For those with Big Business Roles: With your group members, read the biographical sketch on your assigned figure who contributed to the rise of big business. Prepare to answer questions from the interviewer and audience members.
For those with Interviewer Roles: With your group members, prepare a list of questions for the figures who contributed to the rise of big business. After asking your own questions, invite audience participants to contribute their own questions.
For the audience: Prepare your own questions for the figures who contributed to the rise of big business. Suggested topics:
- The character of the business figure
- The contribution of the business figure to the rise of big business
- General economic and social questions from the time period
(Role nametags in PDF)
Cyrus McCormick & Western Agriculture
“In the open spaces of the American Midwest, old Northwest, and Great Plains lay a potential wealth equal to that of the cotton fields in the South. Three keys were needed to unlock this bonanza: people, transportation, and machines. Immigration supplied the first, railroads and canals the second, American manufacturing the last. The mechanical harvester, the machine that most facilitated the transformation of these open spaces into a cornucopia, emerged from a farm workshop in the Shenandoah valley….
Cyrus [McCormick], who often helped his father in the shop and early demonstrated an inventive knack of his own, took up the task. He fashioned a reaper that operated successfully on a neighboring farm during the harvest of 1831….[and] Cyrus McCormick returned to the workshop to improve his reaper. In 1834,satisfied that he had perfected it to a point of market ability, McCormick received a patent for his machine….McCormick sold two machines in 1840, but his claims of perfection proved premature when both failed. Consequently, he withdrew from the market in 1841 to spend a year in the workshop, getting the bugs out of the mechanism. In 1842 he reentered the market and sold six; in 1843, twenty-nine….Since reaper marketing demanded extensive personal contact, McCormick gradually relied more on afar-flung network of salesmen, on the company’s reputation….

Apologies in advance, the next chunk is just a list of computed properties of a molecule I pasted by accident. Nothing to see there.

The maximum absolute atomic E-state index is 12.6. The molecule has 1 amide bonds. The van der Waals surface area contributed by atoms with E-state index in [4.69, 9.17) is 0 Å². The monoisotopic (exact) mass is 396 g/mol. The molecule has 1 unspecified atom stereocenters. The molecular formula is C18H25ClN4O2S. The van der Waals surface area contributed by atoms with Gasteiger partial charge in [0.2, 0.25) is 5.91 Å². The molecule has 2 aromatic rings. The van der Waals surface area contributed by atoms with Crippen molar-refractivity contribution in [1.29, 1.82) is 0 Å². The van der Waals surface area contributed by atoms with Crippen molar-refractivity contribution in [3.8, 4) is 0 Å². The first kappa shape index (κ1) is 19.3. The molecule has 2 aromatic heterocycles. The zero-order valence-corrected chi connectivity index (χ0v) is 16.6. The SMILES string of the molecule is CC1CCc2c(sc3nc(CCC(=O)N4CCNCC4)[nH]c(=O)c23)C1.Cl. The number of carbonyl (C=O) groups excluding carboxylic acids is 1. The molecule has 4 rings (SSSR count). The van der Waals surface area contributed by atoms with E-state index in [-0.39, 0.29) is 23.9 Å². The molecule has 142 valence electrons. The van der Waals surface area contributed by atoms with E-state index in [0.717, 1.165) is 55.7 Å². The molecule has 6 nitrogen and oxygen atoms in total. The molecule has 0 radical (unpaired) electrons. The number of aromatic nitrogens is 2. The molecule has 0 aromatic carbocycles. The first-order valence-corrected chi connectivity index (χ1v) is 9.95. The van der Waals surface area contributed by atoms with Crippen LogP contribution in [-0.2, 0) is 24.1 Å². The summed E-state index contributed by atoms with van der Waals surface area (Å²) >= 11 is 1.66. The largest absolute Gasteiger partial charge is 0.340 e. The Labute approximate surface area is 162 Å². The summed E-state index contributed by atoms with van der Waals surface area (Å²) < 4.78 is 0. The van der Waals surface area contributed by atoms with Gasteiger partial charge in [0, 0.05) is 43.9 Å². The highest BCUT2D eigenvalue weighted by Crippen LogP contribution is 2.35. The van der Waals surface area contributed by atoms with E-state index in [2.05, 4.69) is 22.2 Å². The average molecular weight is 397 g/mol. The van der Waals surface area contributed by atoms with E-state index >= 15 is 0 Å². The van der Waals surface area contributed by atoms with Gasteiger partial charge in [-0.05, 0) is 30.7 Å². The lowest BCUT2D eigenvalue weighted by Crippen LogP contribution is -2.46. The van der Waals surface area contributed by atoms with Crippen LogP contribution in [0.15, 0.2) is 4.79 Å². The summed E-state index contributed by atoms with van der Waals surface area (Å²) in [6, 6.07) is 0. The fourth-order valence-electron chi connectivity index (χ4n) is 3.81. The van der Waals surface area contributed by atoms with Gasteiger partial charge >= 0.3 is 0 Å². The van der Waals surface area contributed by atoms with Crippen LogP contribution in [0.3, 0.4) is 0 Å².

Production rose from 1,500 in 1849 to 4,500 in 1858 to 8,000 in 1868….By 1858 Cyrus McCormick was a millionaire; when he died in 1882 he was a millionaire ten times over….Cyrus McCormick was born into a world where farmers harvested their grain crops as they had since time immemorial; when he died in 1882 the mechanical reaper was in use around the world… He and his competitors had converted the American prairies from open space to the breadbasket that fed the United States and much of Europe. In some ways his firm, which did so much to modernize the American agricultural economy, remained an anachronism at his death, stranded half-way between traditional family management and modern bureaucratic control.”
Harold C. Live say, American Made: Men Who Shaped the American Economy (Boston: Little, Brown, 1979), 53-84.
Thomas Alva Edison & Technological Inventions
“As technological advancements broke the shackles that had limited transportation and communication to the velocity of wind and water and accelerated them to the speed of sound and light, most Americans rejoiced and call edit progress. Fundamental to this change and to the expansion of manufacturing capacity, was a two-stage revolution in the ways by which man converted potential energy to power…in the second, electricity and the internal combustion engine took over….Spending all of his pocket money on chemicals, bottles, and other apparatus, Edison [carried out experiments].Soon mastering the rudiments of the craft, Edison…began an eight-year career as a ‘boomer,’ an itinerant [telegraph operator]….Edison devised an apparatus to record [voices]instantaneously….
By 1876, Edison’s combined labors as inventor and manufacturer brought him solvency and modest wealth….When he first began to manufacture light bulbs, for example, they cost $1.40 each to produce, but Edison priced them at 40 cents, knowing that volume production would soon bring costs down….